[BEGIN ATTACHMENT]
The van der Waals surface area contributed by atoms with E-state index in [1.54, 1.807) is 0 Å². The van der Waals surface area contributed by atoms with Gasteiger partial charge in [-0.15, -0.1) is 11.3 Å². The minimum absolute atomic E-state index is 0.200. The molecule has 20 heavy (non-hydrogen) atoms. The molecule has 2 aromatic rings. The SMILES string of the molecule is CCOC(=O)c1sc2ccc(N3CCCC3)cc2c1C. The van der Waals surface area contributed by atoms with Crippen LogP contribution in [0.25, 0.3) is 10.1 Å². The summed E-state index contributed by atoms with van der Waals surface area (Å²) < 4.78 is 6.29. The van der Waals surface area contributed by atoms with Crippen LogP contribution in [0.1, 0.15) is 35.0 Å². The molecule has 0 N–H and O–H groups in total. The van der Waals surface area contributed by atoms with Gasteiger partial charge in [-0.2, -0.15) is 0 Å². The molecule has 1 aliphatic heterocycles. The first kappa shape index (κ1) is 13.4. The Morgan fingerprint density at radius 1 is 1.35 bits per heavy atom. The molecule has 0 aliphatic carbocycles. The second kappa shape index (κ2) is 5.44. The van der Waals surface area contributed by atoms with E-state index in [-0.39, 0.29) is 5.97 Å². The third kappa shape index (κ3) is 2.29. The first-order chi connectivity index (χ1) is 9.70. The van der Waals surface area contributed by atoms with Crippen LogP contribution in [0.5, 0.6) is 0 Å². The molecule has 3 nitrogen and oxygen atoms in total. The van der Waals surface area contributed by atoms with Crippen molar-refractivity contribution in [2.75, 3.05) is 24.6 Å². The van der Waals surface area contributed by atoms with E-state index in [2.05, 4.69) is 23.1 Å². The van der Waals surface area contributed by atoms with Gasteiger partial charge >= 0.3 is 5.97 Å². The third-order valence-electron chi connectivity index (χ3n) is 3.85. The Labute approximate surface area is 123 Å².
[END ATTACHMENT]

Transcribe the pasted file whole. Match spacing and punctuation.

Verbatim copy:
The van der Waals surface area contributed by atoms with E-state index in [1.54, 1.807) is 0 Å². The van der Waals surface area contributed by atoms with Gasteiger partial charge in [-0.15, -0.1) is 11.3 Å². The minimum absolute atomic E-state index is 0.200. The molecule has 20 heavy (non-hydrogen) atoms. The molecule has 2 aromatic rings. The SMILES string of the molecule is CCOC(=O)c1sc2ccc(N3CCCC3)cc2c1C. The van der Waals surface area contributed by atoms with Crippen LogP contribution in [0.25, 0.3) is 10.1 Å². The summed E-state index contributed by atoms with van der Waals surface area (Å²) < 4.78 is 6.29. The van der Waals surface area contributed by atoms with Crippen LogP contribution in [0.1, 0.15) is 35.0 Å². The molecule has 0 N–H and O–H groups in total. The van der Waals surface area contributed by atoms with Gasteiger partial charge in [-0.2, -0.15) is 0 Å². The molecule has 1 aliphatic heterocycles. The first kappa shape index (κ1) is 13.4. The Morgan fingerprint density at radius 1 is 1.35 bits per heavy atom. The molecule has 0 aliphatic carbocycles. The second kappa shape index (κ2) is 5.44. The van der Waals surface area contributed by atoms with E-state index in [-0.39, 0.29) is 5.97 Å². The third kappa shape index (κ3) is 2.29. The first-order chi connectivity index (χ1) is 9.70. The van der Waals surface area contributed by atoms with Crippen LogP contribution in [0.5, 0.6) is 0 Å². The molecule has 3 nitrogen and oxygen atoms in total. The van der Waals surface area contributed by atoms with Crippen molar-refractivity contribution in [2.75, 3.05) is 24.6 Å². The van der Waals surface area contributed by atoms with E-state index in [2.05, 4.69) is 23.1 Å². The van der Waals surface area contributed by atoms with Gasteiger partial charge >= 0.3 is 5.97 Å². The third-order valence-electron chi connectivity index (χ3n) is 3.85. The Labute approximate surface area is 123 Å².